|MA, QING - ETS, INC.,WHEATON, MD
|Wauchope, Robert - Don
|AHUJA, LAJPAT - USDA-ARS FT.COLLINS, CO
|MA, LIWANG - USDA-ARS FT.COLLINS CO
|MALONE, ROB - USDA-ARS AMES, IA
Submitted to: Pest Management Science
Publication Type: Peer Reviewed Journal
Publication Acceptance Date: 7/29/2003
Publication Date: 3/20/2004
Citation: Ma, Q.L., Wauchope, R.D., Rojas, K.W., Ahuja, L.R., Ma, L., Malone, R.W. 2004. The pesticide module of the root zone water quality model (rzwqm): selected algorithms demonstration and sensitivity testing for pesticide. Pest Management Science 60:240-252(2004).
Interpretive Summary: This report describes some results of testing the ARS RZWQM computer simulation model, a comprehensive computer model designed to predict the fate of pesticides and fertiliser chemicals in the soil. The model attempts to predict the particular combinations of weather, soil, crop and chemical that will lead to water pollution by such chemicals, by simultaneously simulating all the processes, such as degradation by soil microbes or washoff from leaves by rain, that will promote or hinder such chemicals getting into nearby streams or well water. RZWQM is at a stage where it is being used by a few scientists but it is so complex its properties are just being explored in detail. This manuscript reports an examination of a few of the model's capabilities and shows some examples of its predictions. It appears that the model is "behaving" as we would like it to, although one process appears to be programmed wrong. Pollution potential predictions correctly depend on such parameters as soil porosity and rainfall intensity. In particular RZWQM's unique capability to analyze two processes--pH-dependent soil sorption and foliar deposition/decay--that can drastically change a pesticide's pollution potential, is demonstrated. This capability should make RZWQM superior to any other model for predicting the pollution potential of certain newer classes of pesticides.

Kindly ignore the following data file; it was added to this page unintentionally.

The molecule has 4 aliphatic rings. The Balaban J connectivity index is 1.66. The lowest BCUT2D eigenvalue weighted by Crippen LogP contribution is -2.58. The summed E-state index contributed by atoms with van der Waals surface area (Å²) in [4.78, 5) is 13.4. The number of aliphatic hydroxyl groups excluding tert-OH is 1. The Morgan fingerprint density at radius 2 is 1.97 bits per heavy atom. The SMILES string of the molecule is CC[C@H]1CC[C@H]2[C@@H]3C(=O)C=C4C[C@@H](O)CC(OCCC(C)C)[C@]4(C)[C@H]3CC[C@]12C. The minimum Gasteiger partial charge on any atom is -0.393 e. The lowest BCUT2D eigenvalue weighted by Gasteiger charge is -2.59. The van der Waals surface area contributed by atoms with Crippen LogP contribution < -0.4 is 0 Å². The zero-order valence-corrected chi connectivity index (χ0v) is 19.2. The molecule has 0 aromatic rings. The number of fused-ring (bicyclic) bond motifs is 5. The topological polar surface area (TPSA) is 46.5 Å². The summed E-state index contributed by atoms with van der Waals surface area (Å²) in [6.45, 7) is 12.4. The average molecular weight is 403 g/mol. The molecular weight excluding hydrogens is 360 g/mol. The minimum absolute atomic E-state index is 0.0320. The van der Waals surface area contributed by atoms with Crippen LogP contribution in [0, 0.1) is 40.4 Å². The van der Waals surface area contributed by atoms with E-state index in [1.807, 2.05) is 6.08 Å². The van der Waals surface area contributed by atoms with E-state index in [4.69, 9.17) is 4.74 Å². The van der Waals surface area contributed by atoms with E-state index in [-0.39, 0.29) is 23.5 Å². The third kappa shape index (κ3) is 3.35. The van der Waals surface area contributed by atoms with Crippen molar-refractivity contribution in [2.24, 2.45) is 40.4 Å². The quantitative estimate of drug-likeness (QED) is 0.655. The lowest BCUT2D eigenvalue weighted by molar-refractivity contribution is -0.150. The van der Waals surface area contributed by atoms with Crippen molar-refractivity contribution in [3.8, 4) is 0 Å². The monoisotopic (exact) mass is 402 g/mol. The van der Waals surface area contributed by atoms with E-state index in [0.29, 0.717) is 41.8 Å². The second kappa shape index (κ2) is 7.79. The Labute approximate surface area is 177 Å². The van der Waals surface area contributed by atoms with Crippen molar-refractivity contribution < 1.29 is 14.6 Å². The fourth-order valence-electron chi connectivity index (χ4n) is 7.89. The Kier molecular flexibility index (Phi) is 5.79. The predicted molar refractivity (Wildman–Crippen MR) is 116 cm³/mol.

Technical Abstract: The Root Zone Water Quality Model (RZWQM) is a one-dimensional, numerical model for simulating water movement and chemical transport under a variety of management and weather scenarios at the field scale. The Pesticide Module of RZWQM includes detailed algorithms that describe the complex interactions between pesticides and the environment. We simulated a range of situations with RZWQM including foliar interception of a multiply-applied insecticide (chlorpyrifos) to a growing crop and herbicides (atrazine, flumetsulam) with pH-dependent soil sorption, to examine whether the model appears to generate reasonable results. The model was also tested for the sensitivity of its predictions of chemical fate and water and pesticide runoff to various input parameters. The model appears to be uniquely able to generate reasonable representations of foliar/soil partitioning of foliar-applied chemicals, and the sorption of weak acid and base pesticides, processes which are becoming increasingly important for adequately describing the environmental behavior of newer pesticides. However, the kinetic pesticide sorption algorithm appears to be faulty. Of the 25 parameters and variables analyzed, pesticide half life, Freundlich adsorption exponent and rainfall characteristics were most sensitive for predictions of chlorpyrifos concentration dynamics on corn and in soil. Soil water content at 33 kPa suction head, soil bulk density, saturated hydraulic conductivity of the soil and surface crusts and rainfall were most sensitive for water runoff prediction. Water-phase runoff loss of chlopyrifos was most sensitive to rainfall characteristics.